Mr. Speaker, on the point of order, the remarks made by the member for Argenteuil (Sir George Perley) and now by the member for Vancouver Centre (Mr. Stevens) are, I think, extremely opportune. The new rules of the house ought to be interpreted according to the spirit, and not according to the strict letter. Now, the standing proposition of the Minister of Finance every time we are going into supply is for the house to transform itself into committee of the whole to grant ways and means to His Majesty's government. This is a substantial function of parliament and, as Your Honour has well stated, it is a substantial right of every member to take advantage of that motion to present to the house any grievance from any community represented by him.

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LIB

Alexander MacGillivray Young

Liberal

Mr. YOUNG (Saskatoon):

Why should

that be limited to one hon. member?

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IND

Joseph Henri Napoléon Bourassa

Independent

Mr. BOURASSA:

I will deal with my hon. friend's point in a minute. Therefore I say it is the outstanding duty of every member not to let that privilege be abridged. It may be abused at times, it may be used inopportunely by this or that member. But we should not consider the rules from that point of view. We should take the general rule as it is, and the principle underlying it. Now, every time the Minister of Finance moves that the house resolve itself into committee of ways and means, it is the right-and very often the duty-of each or any member to oppose that motion in order to bring before the house any grievance or something which he may think of immediate interest to the country.

The question then raised takes precedence over every other business, and has to be dealt with thoroughly by the house before it decides to vote for or against the motion of the Minister of Finance.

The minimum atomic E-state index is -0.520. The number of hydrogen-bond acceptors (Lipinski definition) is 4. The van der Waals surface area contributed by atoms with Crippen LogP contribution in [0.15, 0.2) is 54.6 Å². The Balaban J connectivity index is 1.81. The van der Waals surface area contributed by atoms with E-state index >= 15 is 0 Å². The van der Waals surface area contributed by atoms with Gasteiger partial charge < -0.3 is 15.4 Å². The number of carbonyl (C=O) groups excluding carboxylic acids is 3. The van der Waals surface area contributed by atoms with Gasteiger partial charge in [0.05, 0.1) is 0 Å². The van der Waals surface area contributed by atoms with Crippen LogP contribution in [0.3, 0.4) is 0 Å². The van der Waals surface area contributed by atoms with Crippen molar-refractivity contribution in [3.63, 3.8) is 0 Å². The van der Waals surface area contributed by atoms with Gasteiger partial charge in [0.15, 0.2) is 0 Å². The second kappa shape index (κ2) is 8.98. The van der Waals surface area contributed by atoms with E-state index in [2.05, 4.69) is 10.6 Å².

I have been asked a very pertinent question by the member for Saskatoon (Mr. Young): Why should it be confined to one member? That is the chance of every member. The first member to stand up when the motion is made by the Minister of Finance takes that

precedence for that day. He brings up the question which he thinks ought to be discussed and settled by the house before the motion of the Minister of Finance is adopted. I think it is a very important point, Mr. Speaker. It might give rise to consequences much more important and numerous and varied than we may imagine at first. We must look at the rule, and at the ruling passed upon it, not from the sole point of view of the member who has brought up the question to-day, but from the point of view of its general application. I claim that whether there is or is not a motion of want of confidence, every member who challenges the motion to go into committee of ways and means has the right to present fully to the house the question which he thinks important for the time being to be disposed of. It can be only one question. It has to be dealt with by the house before the motion of the Minister of Finance is adbpted, and I think we should look twice before we abridge that individual right of all members of the house.